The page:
Chestnut Prospector from Early Ninties


White Pine September Moon
I have run into (not literally) a 16 foot Chestnut Prospector made in the early nineties (says the owner). It's in excellent condition, looks like it's been stored inside and only out a few times.

I've searched the forum here but haven't found any threads about newer Chestnuts such as this. Are the newer ones as desirable as the older ones??

Can anyone give me an idea of what a good offering price would be on such a boat???

I have an old 16 foot Mohawk Nova in Royalite now, but I may be joining the ranks of wood and canvas if all works out.

I need to make a decision in a couple of days, so all help will be greatly, greatly appreciated.
Is there any indication as to who actually made the canoe? (Chestnut shut down in the 70s).
I should have added:

The later Chestnuts (60s, 70s) aren't as desirable as the older ones but can still make great canoes (I have 3 of them in fact). The 'newer' Chestnuts weren't built like the old ones. The quality went downhill.

Is there any chance you could get pictures from the owner and post them here?
Thanks for the response. I don't know about the pics, but I assumed the canoe was made by these people.

And that assumption may be wrong. If memory serves, the Chestnut sticker was on the side of the bow and about three inches in diameter.

Does anyone else here have experience with or knowledge of the canoes made by this company?

Thanks again.
Aren't there some small builders who reproduce this canoe? You're likely to see a bit more "quality" in such a craft! Perhaps this Prospector is one of those...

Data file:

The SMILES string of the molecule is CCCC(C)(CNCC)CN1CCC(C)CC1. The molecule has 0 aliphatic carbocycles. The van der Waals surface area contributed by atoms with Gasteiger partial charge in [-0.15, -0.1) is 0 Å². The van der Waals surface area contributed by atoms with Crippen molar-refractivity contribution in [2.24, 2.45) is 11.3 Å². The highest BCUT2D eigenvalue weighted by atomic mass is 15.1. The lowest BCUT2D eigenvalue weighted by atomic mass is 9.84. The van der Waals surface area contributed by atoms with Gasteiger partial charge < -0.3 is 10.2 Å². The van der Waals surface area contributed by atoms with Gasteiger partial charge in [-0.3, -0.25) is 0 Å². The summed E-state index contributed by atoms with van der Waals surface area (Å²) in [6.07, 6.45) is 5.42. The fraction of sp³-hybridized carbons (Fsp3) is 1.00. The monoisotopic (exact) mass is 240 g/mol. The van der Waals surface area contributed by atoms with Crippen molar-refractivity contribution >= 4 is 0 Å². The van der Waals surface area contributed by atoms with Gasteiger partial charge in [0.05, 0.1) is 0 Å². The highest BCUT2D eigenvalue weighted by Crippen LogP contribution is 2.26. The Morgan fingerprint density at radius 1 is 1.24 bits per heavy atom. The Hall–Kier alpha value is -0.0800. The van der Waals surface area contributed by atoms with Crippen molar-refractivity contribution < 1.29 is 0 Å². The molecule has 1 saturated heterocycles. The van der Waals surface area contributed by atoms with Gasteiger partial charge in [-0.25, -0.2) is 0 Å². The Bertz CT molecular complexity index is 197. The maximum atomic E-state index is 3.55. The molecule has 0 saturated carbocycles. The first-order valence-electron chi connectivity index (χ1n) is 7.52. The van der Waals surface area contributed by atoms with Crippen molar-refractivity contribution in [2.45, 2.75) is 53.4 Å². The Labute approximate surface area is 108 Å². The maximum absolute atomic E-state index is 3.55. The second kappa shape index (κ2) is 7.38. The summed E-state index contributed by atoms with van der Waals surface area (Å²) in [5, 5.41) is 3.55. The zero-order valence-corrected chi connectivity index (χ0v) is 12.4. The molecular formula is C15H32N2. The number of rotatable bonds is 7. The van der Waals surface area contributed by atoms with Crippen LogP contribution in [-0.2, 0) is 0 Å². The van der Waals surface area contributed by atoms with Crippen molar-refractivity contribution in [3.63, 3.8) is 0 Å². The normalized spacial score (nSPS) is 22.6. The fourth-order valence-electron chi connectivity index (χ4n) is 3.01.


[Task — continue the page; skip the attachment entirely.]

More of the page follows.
oh I see!

Well if it was in fact made by Kenneth and Susan, it's a top quality canoe.
I don't own one of these myself but I do know they are very well made. It's hard to find a small shop nowadays that doesn't build excellent canoes.

Do you know what he's asking for it?
No, I'm trying to figure out what to offer.

From their site:

Only our canoes are true Chestnuts, still built on the original Prospector forms!

So I assume they have the ability to duplicate the originals if they had the skill.

It appears to be a good company.....or was, as it appears they closed in 2006 upon the death of one partner.
Their canoes are great. Very nice work! Far, far better than the quality the original Chestnut company put out in their later years. I would not hesitate to purchase one if the price was right.

I guess one important question would be about the purpose of the canoe. If it's for canoe tripping (using it), great canoe. If it's for collectability, I would suggest waiting for an old canoe of your liking. There are a lot of them out there.
Offering price: that's difficult. You don't want to insult them by offering too low but you should keep in mind that you could find a similar canoe (same 'model'....reproduction or original) on the used canoe market in great shape for anywhere from $1000 to $2500 (maybe even lower if you're very lucky). I remember seeing a 16' Chestnut from the 1950s on Ebay recently and the starting bid was around $900. I don't know if it even sold. It wasn't a Prospector but a Pal (which is an excellent canoe). It all depends on who made it, how old it is, what kind of shape it's in.

I think it would be hard to suggest a price without knowing exactly who made it. I would be willing to pay more for a Kenneth/Susan early 90s Prospector than an early 70s Chestnut factory one....
Well, I'd like to keep and use it and care for it very well......assuming that it will hold an excellent value in the future.

So.....I guess it's a combination of the two things.

I just don't want to make an offer that's ridiculous in either direction.